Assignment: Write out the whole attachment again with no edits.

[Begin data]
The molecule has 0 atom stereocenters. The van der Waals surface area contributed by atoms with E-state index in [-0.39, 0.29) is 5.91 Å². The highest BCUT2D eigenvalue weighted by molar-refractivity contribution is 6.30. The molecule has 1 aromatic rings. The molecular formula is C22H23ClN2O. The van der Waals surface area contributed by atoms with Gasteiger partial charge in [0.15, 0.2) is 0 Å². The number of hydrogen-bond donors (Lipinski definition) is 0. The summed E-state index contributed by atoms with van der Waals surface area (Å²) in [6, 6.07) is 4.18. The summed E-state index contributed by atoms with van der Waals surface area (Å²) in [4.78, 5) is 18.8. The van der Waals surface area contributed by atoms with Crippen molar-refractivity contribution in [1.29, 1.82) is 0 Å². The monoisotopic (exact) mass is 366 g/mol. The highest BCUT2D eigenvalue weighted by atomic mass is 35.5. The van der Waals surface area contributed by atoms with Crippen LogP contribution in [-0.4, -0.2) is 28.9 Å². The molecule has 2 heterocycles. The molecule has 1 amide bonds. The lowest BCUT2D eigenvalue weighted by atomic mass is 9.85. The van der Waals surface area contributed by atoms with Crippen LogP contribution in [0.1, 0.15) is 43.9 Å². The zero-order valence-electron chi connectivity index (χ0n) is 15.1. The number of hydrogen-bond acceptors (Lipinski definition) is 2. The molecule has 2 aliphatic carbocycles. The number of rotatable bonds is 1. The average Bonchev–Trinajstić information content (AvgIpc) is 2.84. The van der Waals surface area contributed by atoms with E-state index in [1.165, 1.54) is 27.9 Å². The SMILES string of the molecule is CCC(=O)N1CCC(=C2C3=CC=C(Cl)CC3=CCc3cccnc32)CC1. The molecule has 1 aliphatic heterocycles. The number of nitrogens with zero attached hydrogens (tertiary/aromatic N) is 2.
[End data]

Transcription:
The molecule has 0 atom stereocenters. The van der Waals surface area contributed by atoms with E-state index in [-0.39, 0.29) is 5.91 Å². The highest BCUT2D eigenvalue weighted by molar-refractivity contribution is 6.30. The molecule has 1 aromatic rings. The molecular formula is C22H23ClN2O. The van der Waals surface area contributed by atoms with Gasteiger partial charge in [0.15, 0.2) is 0 Å². The number of hydrogen-bond donors (Lipinski definition) is 0. The summed E-state index contributed by atoms with van der Waals surface area (Å²) in [6, 6.07) is 4.18. The summed E-state index contributed by atoms with van der Waals surface area (Å²) in [4.78, 5) is 18.8. The van der Waals surface area contributed by atoms with Crippen molar-refractivity contribution in [1.29, 1.82) is 0 Å². The monoisotopic (exact) mass is 366 g/mol. The highest BCUT2D eigenvalue weighted by atomic mass is 35.5. The van der Waals surface area contributed by atoms with Crippen LogP contribution in [-0.4, -0.2) is 28.9 Å². The molecule has 2 heterocycles. The molecule has 1 amide bonds. The lowest BCUT2D eigenvalue weighted by atomic mass is 9.85. The van der Waals surface area contributed by atoms with Crippen LogP contribution in [0.1, 0.15) is 43.9 Å². The zero-order valence-electron chi connectivity index (χ0n) is 15.1. The number of hydrogen-bond acceptors (Lipinski definition) is 2. The molecule has 2 aliphatic carbocycles. The number of rotatable bonds is 1. The average Bonchev–Trinajstić information content (AvgIpc) is 2.84. The van der Waals surface area contributed by atoms with E-state index in [1.165, 1.54) is 27.9 Å². The SMILES string of the molecule is CCC(=O)N1CCC(=C2C3=CC=C(Cl)CC3=CCc3cccnc32)CC1. The molecule has 1 aliphatic heterocycles. The number of nitrogens with zero attached hydrogens (tertiary/aromatic N) is 2.